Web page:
Thursday, March 12, 2015

Reinforce listening and pronunciation with the Google Chrome extension Read & Write

As a Spanish teacher I am always looking for new ways that my students can practice their oral/aural proficiency. One of my new favorite tools to use with my students is the Read & Write Google Chrome extension. This tool allows for students to have text read to them in Spanish as well as the option for an accent from Spain or Mexico. This has been an incredible way for students to practice their listening as well as learn about the differences in pronunciation between a speaker from Mexico and Spain. Read & Write is an incredible tool to help out students in many languages with their reading and listening skills.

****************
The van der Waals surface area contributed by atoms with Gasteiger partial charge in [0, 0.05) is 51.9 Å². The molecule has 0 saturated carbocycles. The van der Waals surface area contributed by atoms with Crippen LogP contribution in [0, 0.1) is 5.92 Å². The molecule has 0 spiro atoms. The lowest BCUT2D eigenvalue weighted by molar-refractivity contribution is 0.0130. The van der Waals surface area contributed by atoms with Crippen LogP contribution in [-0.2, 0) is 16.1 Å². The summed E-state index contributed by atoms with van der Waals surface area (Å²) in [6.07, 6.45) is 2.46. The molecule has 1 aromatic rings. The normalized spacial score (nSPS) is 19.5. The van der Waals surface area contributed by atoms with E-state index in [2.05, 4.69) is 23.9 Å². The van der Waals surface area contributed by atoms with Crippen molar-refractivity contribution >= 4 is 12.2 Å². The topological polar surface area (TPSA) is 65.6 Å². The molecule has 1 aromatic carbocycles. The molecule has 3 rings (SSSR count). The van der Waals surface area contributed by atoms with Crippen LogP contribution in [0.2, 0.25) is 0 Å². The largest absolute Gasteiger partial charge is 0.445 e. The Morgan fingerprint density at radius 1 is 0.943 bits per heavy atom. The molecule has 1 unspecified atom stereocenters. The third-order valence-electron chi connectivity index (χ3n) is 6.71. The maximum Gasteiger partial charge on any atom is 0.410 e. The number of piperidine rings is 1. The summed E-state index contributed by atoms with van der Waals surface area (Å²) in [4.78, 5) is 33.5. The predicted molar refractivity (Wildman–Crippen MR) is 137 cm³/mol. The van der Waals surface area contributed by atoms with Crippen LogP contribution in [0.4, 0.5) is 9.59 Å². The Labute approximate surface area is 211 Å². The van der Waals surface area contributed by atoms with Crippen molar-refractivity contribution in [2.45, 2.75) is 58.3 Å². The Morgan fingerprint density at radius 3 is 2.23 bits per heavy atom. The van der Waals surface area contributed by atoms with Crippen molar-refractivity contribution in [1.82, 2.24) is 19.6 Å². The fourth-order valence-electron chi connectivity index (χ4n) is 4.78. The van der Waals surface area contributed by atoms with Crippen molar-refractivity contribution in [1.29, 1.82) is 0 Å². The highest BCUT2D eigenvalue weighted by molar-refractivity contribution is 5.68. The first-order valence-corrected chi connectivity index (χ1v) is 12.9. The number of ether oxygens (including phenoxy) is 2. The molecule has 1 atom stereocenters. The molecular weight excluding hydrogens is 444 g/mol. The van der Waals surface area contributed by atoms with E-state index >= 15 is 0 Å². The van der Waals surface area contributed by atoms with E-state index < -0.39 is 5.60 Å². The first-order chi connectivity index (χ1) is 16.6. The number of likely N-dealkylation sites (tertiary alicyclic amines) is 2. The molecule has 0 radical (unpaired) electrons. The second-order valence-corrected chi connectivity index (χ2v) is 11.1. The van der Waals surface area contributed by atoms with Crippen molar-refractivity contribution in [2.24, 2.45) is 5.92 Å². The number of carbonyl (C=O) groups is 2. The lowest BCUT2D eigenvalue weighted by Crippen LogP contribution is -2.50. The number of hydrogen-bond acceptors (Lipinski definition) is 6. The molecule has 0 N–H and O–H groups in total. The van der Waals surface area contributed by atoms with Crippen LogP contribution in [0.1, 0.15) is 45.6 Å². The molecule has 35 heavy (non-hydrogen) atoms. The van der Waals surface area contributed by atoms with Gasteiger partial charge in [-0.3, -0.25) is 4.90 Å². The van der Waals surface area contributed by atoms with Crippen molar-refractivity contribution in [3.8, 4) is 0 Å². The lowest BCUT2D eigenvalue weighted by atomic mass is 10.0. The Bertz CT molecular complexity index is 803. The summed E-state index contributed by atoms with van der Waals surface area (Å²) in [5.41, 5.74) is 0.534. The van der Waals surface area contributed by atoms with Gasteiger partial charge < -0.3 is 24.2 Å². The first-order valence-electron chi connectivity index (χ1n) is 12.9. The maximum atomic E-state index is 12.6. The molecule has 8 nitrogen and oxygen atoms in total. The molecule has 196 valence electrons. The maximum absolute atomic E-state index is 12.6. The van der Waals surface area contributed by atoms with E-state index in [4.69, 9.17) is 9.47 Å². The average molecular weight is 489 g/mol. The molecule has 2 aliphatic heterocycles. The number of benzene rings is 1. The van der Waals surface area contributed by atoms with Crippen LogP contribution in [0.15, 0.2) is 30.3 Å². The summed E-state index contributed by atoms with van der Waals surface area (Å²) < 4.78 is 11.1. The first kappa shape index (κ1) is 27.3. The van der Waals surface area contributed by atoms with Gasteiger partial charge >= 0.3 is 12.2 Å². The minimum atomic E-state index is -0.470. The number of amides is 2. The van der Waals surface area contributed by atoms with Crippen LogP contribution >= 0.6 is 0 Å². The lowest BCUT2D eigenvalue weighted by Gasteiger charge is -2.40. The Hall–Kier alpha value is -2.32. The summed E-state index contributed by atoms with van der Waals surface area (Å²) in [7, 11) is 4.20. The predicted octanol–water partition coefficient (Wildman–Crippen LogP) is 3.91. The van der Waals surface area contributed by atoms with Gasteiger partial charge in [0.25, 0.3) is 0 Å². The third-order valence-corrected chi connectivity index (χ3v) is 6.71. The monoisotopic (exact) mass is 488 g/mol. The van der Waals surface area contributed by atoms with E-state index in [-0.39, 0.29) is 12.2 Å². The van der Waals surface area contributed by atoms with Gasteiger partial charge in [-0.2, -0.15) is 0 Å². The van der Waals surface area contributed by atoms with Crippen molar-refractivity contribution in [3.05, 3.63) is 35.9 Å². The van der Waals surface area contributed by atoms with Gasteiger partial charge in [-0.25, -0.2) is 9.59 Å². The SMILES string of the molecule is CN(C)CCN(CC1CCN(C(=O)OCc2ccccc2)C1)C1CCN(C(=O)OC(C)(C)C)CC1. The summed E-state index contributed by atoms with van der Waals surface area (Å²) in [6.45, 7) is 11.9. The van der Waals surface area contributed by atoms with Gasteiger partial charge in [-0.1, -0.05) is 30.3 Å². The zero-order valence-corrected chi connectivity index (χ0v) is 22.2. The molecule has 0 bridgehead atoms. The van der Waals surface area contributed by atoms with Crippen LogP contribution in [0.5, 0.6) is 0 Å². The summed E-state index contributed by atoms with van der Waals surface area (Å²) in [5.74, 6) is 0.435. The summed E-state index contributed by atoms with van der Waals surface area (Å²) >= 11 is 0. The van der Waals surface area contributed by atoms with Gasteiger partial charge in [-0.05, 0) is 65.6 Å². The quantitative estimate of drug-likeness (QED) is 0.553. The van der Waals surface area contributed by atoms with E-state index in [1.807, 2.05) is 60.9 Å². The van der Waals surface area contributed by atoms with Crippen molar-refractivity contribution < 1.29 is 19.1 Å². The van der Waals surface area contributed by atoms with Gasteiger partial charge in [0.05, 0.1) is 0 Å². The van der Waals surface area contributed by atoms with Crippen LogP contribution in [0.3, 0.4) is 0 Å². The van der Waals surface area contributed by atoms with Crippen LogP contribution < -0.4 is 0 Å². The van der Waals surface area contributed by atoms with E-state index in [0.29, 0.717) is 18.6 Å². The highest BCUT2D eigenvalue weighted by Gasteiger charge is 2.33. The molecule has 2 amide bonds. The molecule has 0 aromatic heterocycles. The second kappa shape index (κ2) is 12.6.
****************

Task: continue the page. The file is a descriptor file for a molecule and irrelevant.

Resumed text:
Read & Write is simple to use and can be used on any text from the web to have it read aloud to the reader. Along with English and Spanish it also can read Brazilian Portuguese, Portuguese, French, Dutch, German, Italian, Indonesian, Swedish and Polish. Any article from the internet or Google Doc assignment can work with Read & Write. Here is how Read and Write can look in a news article.
By highlighting text from an article and pressing the "play" button from Read & Write the text will be read with a voice in the chosen language. Using the settings menu you are able to select the voice that you would like the text read in. The students can also select the speed at which the text is read which is a great tool for new language learners.

For student assignments I create Google Docs with the questions the students are learning and then instruct them how to use Read & Write to practice their pronunciation while answering the questions. Here is a video of one of my students practicing their assignment with Read & Write.

How to install Read & Write: